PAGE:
Policy Complexity and Democracy
Posted on August 18, 2016
My previous post on health insurance monopolies tied together quite a number of relatively wonky points about Obamacare, single payer, libertarians, antitrust policy, Aetna malfeasance, and positions taken by President Obama and a few recent presidential candidates.
You actually need to understand all those things and more to have a good handle on health insurance politics and policy.
Moreover, every other important issue is similarly complex. That is kind of depressing, if you care about practical democracy. Ordinary voters have ordinary lives to live and nonwonky careers to pursue. How the devil can you expect all of them to be experts on all this stuff?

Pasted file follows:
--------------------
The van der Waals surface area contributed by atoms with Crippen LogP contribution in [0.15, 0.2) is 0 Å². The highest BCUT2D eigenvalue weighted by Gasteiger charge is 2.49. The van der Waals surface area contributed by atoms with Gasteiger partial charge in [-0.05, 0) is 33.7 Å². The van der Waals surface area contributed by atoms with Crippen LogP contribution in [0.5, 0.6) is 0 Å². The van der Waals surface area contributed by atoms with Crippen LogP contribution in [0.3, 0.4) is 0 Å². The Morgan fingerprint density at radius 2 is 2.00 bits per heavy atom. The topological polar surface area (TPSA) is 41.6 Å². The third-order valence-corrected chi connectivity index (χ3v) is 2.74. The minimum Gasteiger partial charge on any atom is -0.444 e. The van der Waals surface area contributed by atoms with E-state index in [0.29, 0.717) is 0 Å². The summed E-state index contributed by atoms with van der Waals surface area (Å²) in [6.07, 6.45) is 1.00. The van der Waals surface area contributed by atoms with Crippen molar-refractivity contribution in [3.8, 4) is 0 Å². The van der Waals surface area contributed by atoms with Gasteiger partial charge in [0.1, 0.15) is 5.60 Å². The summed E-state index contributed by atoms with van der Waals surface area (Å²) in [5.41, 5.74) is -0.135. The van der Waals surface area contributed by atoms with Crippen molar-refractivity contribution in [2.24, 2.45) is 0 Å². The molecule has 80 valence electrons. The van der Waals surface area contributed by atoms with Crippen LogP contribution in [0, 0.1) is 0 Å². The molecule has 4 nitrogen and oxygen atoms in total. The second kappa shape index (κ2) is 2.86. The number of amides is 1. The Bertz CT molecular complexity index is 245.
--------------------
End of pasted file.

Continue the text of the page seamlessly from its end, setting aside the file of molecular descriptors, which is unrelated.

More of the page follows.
You can’t, which is why we have a representative democracy rather than a direct democracy. But that still leaves the question of how do voters know what representatives to vote for, without themselves becoming policy wonks.
There is no good alternative to having lots of trusted intermediary organizations and grasstop leaders who can understand all the wonkisms of diverse policy areas and can advise their constituents on whom to vote for.
That is one of many reasons why we need to revive labor unions.